Imposter Syndrome is an all-too-common phenomenon that transcends achievements and qualifications. That nagging sense of inadequacy and the fear of being unmasked as a fraud persist, despite ample evidence of achievements and qualifications. Overcoming this psychological hurdle is crucial for personal and professional growth.
Clinical psychologists Pauline Clance and Suzanne Imes first coined the term in 1978. They observed that individuals experiencing Imposter Syndrome, despite possessing ample external evidence of their achievements, persistently believed that they did not deserve the success they had attained.
For women, Imposter Syndrome often carries an even heavier burden. A recent KPMG study found that “75% of female executives across industries have experienced Imposter Syndrome in their careers.” And interestingly, it often emerges when women are a step or two away from advancing to the C-Suite.
For African, Latinx, Asian, Arab, and Native American (ALAANA) communities, this is further compounded by unconscious intergenerational trauma and structural racism. Historical injustices have shaped a legacy that persists through generations. Ongoing disparities in education, health care, mental health and criminal justice underscore the enduring challenges faced by Black, Indigenous, People of Color (BIPOC).
As noted by Asha Frost, an Indigenous healer and the author of "You Are the Medicine," generational trauma is intricately woven into our cellular memory, passed down through DNA. The oppressive, colonized, and racist experiences endured by BIPOC individuals persist so deeply in our collective psyche that we often struggle to extend unconditional love to ourselves. Recognizing this truth helps us understand that the manifestation of Imposter Syndrome and self-critical tendencies is not our fault. Instead, it becomes our responsibility to actively address and heal these ingrained patterns and layers. This proactive approach ensures that future generations, including our children and descendants, are not burdened by these same traumas.
Frost adds insight by emphasizing, “As a BIPOC person doing this work, I have found that unraveling the massive generational trauma takes time. We all marinate in white supremacy, born into this society, but BIPOC folks carry a depth of trauma that vibrates in our bones and blood memory.” Patience is indeed a virtue. Meeting these uncomfortable feelings with self-compassion and self-love may just be the recipe to begin the healing process.
In their article titled "Stop Telling Women They Have Imposter Syndrome," authors Ruchika Tulshyan and Jodi-Ann Burey assert that labeling women with Imposter Syndrome can be harmful. This diagnosis places blame on the individual, side-stepping systemic issues at play and implying that the woman herself is the problem, neglecting the historical and cultural context that surrounds women. They highlight that systemic racism amplifies these issues for women of color, leaving us with a pervasive sense of falling short of patriarchal, ethnocentric standards. Echoing Frost's perspective, they suggest that our struggle might not solely be with Imposter Syndrome, but rather with an environment lacking a vision of diversity, equity, and inclusion (DEI) that truly embraces us—a circumstance beyond our control, emphasizing the urgent need for systemic reform.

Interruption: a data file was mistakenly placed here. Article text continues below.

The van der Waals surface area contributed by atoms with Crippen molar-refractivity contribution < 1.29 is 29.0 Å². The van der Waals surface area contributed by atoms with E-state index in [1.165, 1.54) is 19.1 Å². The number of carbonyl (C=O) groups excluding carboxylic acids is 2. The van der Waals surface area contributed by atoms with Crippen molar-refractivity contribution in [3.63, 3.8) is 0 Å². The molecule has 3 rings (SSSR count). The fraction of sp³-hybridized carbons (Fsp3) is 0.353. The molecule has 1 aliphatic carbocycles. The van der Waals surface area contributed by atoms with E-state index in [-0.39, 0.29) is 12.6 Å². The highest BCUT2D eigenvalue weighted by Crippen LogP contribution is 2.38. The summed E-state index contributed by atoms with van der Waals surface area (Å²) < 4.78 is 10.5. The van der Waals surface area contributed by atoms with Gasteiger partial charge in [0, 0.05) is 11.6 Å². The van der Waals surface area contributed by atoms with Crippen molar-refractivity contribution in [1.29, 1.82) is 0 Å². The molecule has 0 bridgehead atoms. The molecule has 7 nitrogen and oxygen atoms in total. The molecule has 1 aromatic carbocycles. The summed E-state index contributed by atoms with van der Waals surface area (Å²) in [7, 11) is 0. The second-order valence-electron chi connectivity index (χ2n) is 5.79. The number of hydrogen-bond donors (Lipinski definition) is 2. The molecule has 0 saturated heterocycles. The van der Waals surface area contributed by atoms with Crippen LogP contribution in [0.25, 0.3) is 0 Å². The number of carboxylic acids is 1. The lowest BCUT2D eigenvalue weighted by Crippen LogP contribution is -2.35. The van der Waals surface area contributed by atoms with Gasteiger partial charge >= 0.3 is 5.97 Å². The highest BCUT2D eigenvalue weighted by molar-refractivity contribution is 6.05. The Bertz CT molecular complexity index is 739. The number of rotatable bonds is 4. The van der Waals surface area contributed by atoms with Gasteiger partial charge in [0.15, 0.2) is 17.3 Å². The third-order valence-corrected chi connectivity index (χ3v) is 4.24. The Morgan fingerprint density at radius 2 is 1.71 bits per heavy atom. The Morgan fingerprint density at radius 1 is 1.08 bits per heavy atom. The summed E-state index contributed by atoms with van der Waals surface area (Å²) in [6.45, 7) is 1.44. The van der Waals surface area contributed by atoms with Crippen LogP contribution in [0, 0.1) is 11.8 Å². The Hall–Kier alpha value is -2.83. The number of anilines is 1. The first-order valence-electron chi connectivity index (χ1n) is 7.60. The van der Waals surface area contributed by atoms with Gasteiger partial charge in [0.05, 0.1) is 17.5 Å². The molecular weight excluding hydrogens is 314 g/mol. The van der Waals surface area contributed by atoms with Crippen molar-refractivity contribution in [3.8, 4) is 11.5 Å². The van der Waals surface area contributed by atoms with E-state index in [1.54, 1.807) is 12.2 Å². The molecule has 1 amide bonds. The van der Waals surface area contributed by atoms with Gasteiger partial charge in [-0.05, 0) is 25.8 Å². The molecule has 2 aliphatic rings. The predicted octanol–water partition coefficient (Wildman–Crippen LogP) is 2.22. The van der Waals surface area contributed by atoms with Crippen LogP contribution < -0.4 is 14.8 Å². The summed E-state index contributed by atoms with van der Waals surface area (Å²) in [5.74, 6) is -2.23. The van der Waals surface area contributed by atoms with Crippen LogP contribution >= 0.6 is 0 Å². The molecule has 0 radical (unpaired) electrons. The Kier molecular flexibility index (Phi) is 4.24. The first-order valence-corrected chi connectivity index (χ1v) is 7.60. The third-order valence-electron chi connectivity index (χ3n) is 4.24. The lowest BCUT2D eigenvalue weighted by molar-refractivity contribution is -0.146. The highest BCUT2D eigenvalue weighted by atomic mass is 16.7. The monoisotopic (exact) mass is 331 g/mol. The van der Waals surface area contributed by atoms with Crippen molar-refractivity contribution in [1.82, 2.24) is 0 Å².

Collectively, we must also recognize that Imposter Syndrome hinders our progress and deprives the world of the valuable contributions and ideas we have to offer. Your unique perspective and lived experiences enable you to see the world in a way that no one else can. This makes you more than capable, good enough, smart enough, and worthy enough to share your rare magic.
Despite comprehending the systematic history of Imposter Syndrome and its impact on our community, it doesn't cease to feel extremely personal and isolating. I experienced a profound impact of Imposter Syndrome when preparing to launch my consulting company, Globally Empowered. This sentiment surfaced more frequently than I'd like to acknowledge (or felt comfortable with). Nevertheless, this experience taught me a great deal about myself and how to navigate through these challenging emotions, ultimately providing me with the following strategies to combat Imposter Syndrome.
In my experience as a Black biracial woman, when these inferior feelings emerge, it is often an indicator that we must face them in order to progress. Staying in our comfort zone seldom leads to the progress and opportunities we seek. My advice: Worried about failure? Do it anyway. Nervous about voicing your thoughts in meetings or presenting in front of a group? Proceed, even if you are shaking while doing it. The key is not allowing fear of failure to hold back your progress. Some of my most valuable life lessons have come from embracing perceived failures or mistakes.
Believe it or not, feeling like an imposter often signals that you’re pushing boundaries and/or stepping out of your comfort zone. It often accompanies periods of significant growth and achievement. Consider it a sign that you are on the right path. Like life, overcoming Imposter Syndrome is a journey, not a destination. It demands self-awareness, self-compassion, self-love, and a willingness to challenge negative thought patterns.
Above all, know that you are not alone! There are countless ALAANA/BIPOC communities, spaces, and resources ready to support you – and may this article be one of them.
Embrace your accomplishments, believe in your capabilities, and remember: You Are More Than Enough. And if you ever need a helping hand, Globally Empowered is here. Book a coaching/mentorship session with us today.